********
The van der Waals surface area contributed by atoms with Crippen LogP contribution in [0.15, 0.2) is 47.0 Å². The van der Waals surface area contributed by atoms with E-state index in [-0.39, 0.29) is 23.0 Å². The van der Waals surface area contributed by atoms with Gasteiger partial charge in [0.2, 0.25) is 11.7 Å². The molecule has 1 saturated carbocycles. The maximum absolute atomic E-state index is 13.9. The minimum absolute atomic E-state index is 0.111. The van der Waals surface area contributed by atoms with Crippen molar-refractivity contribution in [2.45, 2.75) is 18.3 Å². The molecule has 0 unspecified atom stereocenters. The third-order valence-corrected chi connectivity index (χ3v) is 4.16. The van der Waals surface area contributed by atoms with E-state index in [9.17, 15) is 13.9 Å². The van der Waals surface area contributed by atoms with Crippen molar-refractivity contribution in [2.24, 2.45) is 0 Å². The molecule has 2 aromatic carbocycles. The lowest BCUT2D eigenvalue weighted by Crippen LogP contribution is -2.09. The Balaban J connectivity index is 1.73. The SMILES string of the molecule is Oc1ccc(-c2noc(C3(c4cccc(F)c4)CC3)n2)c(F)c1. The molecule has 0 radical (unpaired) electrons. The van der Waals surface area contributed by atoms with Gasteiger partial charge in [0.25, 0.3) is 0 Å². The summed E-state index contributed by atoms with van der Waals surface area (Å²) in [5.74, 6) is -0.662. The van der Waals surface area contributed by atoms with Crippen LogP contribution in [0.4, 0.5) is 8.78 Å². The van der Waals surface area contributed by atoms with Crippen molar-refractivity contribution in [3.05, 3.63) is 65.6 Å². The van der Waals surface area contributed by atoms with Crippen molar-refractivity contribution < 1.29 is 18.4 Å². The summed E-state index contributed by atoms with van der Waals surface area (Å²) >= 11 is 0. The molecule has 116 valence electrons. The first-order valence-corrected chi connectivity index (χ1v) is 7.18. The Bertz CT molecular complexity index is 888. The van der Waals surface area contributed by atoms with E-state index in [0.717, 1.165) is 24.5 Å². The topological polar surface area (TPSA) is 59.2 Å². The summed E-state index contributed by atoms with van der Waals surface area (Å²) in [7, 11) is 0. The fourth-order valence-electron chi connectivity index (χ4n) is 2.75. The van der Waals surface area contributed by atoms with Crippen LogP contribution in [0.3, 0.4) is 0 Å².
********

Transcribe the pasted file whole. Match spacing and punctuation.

The van der Waals surface area contributed by atoms with Crippen LogP contribution in [0.15, 0.2) is 47.0 Å². The van der Waals surface area contributed by atoms with E-state index in [-0.39, 0.29) is 23.0 Å². The van der Waals surface area contributed by atoms with Gasteiger partial charge in [0.2, 0.25) is 11.7 Å². The molecule has 1 saturated carbocycles. The maximum absolute atomic E-state index is 13.9. The minimum absolute atomic E-state index is 0.111. The van der Waals surface area contributed by atoms with Crippen molar-refractivity contribution in [2.45, 2.75) is 18.3 Å². The molecule has 0 unspecified atom stereocenters. The third-order valence-corrected chi connectivity index (χ3v) is 4.16. The van der Waals surface area contributed by atoms with E-state index in [9.17, 15) is 13.9 Å². The van der Waals surface area contributed by atoms with Crippen molar-refractivity contribution in [2.24, 2.45) is 0 Å². The molecule has 2 aromatic carbocycles. The lowest BCUT2D eigenvalue weighted by Crippen LogP contribution is -2.09. The Balaban J connectivity index is 1.73. The SMILES string of the molecule is Oc1ccc(-c2noc(C3(c4cccc(F)c4)CC3)n2)c(F)c1. The molecule has 0 radical (unpaired) electrons. The van der Waals surface area contributed by atoms with Gasteiger partial charge in [0.25, 0.3) is 0 Å². The summed E-state index contributed by atoms with van der Waals surface area (Å²) in [5.74, 6) is -0.662. The van der Waals surface area contributed by atoms with Crippen LogP contribution in [0.4, 0.5) is 8.78 Å². The van der Waals surface area contributed by atoms with Crippen molar-refractivity contribution in [3.05, 3.63) is 65.6 Å². The van der Waals surface area contributed by atoms with Crippen molar-refractivity contribution < 1.29 is 18.4 Å². The summed E-state index contributed by atoms with van der Waals surface area (Å²) >= 11 is 0. The molecule has 116 valence electrons. The first-order valence-corrected chi connectivity index (χ1v) is 7.18. The Bertz CT molecular complexity index is 888. The van der Waals surface area contributed by atoms with E-state index in [0.717, 1.165) is 24.5 Å². The topological polar surface area (TPSA) is 59.2 Å². The summed E-state index contributed by atoms with van der Waals surface area (Å²) in [7, 11) is 0. The fourth-order valence-electron chi connectivity index (χ4n) is 2.75. The van der Waals surface area contributed by atoms with Crippen LogP contribution in [0.3, 0.4) is 0 Å².